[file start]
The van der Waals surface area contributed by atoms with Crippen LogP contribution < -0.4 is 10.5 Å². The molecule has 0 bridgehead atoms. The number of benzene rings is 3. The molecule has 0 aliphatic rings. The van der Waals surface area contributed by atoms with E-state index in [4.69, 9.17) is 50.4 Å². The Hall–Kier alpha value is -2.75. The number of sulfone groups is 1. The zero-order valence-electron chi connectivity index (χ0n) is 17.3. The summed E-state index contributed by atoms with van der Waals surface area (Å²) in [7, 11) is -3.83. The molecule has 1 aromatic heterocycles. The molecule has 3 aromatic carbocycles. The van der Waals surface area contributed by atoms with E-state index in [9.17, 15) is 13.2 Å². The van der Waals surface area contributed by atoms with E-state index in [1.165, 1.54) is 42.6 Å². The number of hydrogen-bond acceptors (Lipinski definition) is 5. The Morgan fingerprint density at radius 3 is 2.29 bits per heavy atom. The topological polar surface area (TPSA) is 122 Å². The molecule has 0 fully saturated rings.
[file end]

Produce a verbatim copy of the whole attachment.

The van der Waals surface area contributed by atoms with Crippen LogP contribution < -0.4 is 10.5 Å². The molecule has 0 bridgehead atoms. The number of benzene rings is 3. The molecule has 0 aliphatic rings. The van der Waals surface area contributed by atoms with E-state index in [4.69, 9.17) is 50.4 Å². The Hall–Kier alpha value is -2.75. The number of sulfone groups is 1. The zero-order valence-electron chi connectivity index (χ0n) is 17.3. The summed E-state index contributed by atoms with van der Waals surface area (Å²) in [7, 11) is -3.83. The molecule has 1 aromatic heterocycles. The molecule has 3 aromatic carbocycles. The van der Waals surface area contributed by atoms with E-state index in [9.17, 15) is 13.2 Å². The van der Waals surface area contributed by atoms with E-state index in [1.165, 1.54) is 42.6 Å². The number of hydrogen-bond acceptors (Lipinski definition) is 5. The Morgan fingerprint density at radius 3 is 2.29 bits per heavy atom. The topological polar surface area (TPSA) is 122 Å². The molecule has 0 fully saturated rings.